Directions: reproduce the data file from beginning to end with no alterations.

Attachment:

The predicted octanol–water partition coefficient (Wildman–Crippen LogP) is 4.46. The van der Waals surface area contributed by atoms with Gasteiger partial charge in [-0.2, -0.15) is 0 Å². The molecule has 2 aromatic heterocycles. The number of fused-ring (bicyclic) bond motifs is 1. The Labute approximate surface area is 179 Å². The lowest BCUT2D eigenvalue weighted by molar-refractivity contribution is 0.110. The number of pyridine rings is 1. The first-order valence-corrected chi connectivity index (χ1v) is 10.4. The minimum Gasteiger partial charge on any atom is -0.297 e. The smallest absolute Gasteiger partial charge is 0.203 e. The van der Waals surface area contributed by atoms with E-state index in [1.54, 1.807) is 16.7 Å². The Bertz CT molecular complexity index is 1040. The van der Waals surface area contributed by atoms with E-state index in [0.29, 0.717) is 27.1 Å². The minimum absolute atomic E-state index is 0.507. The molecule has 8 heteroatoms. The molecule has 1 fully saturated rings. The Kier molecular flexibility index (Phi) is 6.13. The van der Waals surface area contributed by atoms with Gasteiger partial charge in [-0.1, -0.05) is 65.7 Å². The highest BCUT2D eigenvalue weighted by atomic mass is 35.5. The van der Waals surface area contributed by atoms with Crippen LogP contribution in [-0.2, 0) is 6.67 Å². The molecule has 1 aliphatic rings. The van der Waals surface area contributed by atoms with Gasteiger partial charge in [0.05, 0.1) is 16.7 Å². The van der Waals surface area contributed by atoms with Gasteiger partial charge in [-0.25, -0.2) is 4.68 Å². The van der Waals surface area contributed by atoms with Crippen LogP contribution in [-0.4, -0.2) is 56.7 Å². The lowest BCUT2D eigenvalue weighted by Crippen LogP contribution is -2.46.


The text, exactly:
The predicted octanol–water partition coefficient (Wildman–Crippen LogP) is 4.46. The van der Waals surface area contributed by atoms with Gasteiger partial charge in [-0.2, -0.15) is 0 Å². The molecule has 2 aromatic heterocycles. The number of fused-ring (bicyclic) bond motifs is 1. The Labute approximate surface area is 179 Å². The lowest BCUT2D eigenvalue weighted by molar-refractivity contribution is 0.110. The number of pyridine rings is 1. The first-order valence-corrected chi connectivity index (χ1v) is 10.4. The minimum Gasteiger partial charge on any atom is -0.297 e. The smallest absolute Gasteiger partial charge is 0.203 e. The van der Waals surface area contributed by atoms with E-state index in [1.54, 1.807) is 16.7 Å². The Bertz CT molecular complexity index is 1040. The van der Waals surface area contributed by atoms with E-state index in [0.29, 0.717) is 27.1 Å². The minimum absolute atomic E-state index is 0.507. The molecule has 8 heteroatoms. The molecule has 1 fully saturated rings. The Kier molecular flexibility index (Phi) is 6.13. The van der Waals surface area contributed by atoms with Gasteiger partial charge in [-0.1, -0.05) is 65.7 Å². The highest BCUT2D eigenvalue weighted by atomic mass is 35.5. The van der Waals surface area contributed by atoms with Crippen LogP contribution in [-0.2, 0) is 6.67 Å². The molecule has 1 aliphatic rings. The van der Waals surface area contributed by atoms with Gasteiger partial charge in [0.05, 0.1) is 16.7 Å². The van der Waals surface area contributed by atoms with Gasteiger partial charge in [-0.25, -0.2) is 4.68 Å². The van der Waals surface area contributed by atoms with Crippen LogP contribution in [-0.4, -0.2) is 56.7 Å². The lowest BCUT2D eigenvalue weighted by Crippen LogP contribution is -2.46.